June 24, 1982
I have signed into law today H.R. 5659, an act authorizing the Smithsonian Institution to construct a building, the primary focus of which will be a center for African, Near Eastern, and Asian cultures, in the Quadrangle just south of the Institution's red sandstone ``castle'' on the National Mall.
The central purpose of the Smithsonian Institution is to provide knowledge, and through that knowledge, understanding. ``The increase and diffusion of knowledge'' among all mankind is its mandate, and in pursuing this mandate for the past 136 years Smithsonian scholars and scientists have explored and shed new light upon the universe, upon the geology and biology of our planet, upon the history and art of the United States, and upon the cultures of peoples throughout the world from the earliest times to the present.
In this panoply of knowledge and human and natural diversity, however, there is an important segment to which full justice has not been done: that vast and rich array of civilizations stretching from Japan and Korea through Southeast Asia, the Middle East, and all of Africa.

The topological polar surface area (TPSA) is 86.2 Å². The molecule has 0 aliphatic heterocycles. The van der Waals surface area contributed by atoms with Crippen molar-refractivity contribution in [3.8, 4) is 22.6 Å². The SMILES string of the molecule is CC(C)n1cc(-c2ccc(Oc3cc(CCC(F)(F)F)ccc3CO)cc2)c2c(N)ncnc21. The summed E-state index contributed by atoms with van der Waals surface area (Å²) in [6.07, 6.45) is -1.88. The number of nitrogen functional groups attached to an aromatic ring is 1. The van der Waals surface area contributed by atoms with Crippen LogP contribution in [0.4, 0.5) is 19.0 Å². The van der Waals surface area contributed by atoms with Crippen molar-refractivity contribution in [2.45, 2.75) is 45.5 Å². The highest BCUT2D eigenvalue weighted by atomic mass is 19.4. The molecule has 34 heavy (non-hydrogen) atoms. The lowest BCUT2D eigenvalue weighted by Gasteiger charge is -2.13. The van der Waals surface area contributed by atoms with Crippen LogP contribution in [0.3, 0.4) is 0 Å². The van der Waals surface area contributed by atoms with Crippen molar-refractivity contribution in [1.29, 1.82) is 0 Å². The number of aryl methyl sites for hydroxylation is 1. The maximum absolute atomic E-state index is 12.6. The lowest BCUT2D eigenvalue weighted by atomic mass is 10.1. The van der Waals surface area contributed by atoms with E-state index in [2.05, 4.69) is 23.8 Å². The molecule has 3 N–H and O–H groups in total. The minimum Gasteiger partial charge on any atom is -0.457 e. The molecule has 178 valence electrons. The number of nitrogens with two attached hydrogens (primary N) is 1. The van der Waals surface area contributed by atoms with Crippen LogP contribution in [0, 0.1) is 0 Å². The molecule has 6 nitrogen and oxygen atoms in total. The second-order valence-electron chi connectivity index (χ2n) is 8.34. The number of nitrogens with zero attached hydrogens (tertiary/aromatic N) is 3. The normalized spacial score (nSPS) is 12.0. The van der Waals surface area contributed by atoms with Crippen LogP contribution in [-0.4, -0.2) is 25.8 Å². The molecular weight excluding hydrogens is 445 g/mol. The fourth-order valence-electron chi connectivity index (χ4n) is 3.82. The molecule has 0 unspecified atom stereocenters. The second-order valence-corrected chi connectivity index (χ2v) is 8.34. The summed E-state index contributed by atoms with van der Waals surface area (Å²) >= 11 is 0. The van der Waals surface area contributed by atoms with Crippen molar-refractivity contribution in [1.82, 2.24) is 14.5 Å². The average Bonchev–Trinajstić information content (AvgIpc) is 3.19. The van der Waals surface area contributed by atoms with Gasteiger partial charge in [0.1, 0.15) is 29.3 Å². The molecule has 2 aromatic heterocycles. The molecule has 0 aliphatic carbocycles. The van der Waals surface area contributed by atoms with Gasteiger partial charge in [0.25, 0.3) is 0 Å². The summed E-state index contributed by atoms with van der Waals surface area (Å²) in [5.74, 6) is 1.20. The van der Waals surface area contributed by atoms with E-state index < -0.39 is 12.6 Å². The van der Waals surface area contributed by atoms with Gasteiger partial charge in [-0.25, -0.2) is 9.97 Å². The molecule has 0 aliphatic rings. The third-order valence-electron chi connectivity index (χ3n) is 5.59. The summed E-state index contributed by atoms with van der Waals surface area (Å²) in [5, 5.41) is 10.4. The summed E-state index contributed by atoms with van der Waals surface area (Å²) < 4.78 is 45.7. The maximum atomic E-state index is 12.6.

The Smithsonian's interest in these civilizations is by no means new. For many decades its archaeologists and ethnologists have worked in these areas; the Freer Gallery is one of the most important museums in America specializing in the art of the Near East and Asia; and in 1979 Congress placed responsibility for the National Museum of African Art with the Institution. At a time, however, when an understanding of non-Western cultures has assumed new urgency, it is apparent that the Smithsonian's existing facilities are inadequate to meet the need: The Freer Gallery needs more space for its programs, the National Museum of African Art needs and deserves modern facilities among the other Smithsonian museums on the Mall, and the Smithsonian as a whole needs facilities in which the achievements of all non-Western cultures can be studied, discussed, and exhibited.
The Quadrangle, a center for non-Western cultures, is the Smithsonian's response to this need. This new center will give the Institution's 25 million annual visitors (as well as those who see the Institution's traveling exhibitions in this and other countries) an understanding of the great cultural achievements of the peoples and civilizations of Africa, the Near East, and Asia. In emphasizing the rich diversity of these civilizations as well as the interrelationships of mankind, the new center will make a fundamental contribution to the global understanding upon which our future depends.
Note: As enacted, H.R. 5659 is Public Law 97 - 203, approved June 24.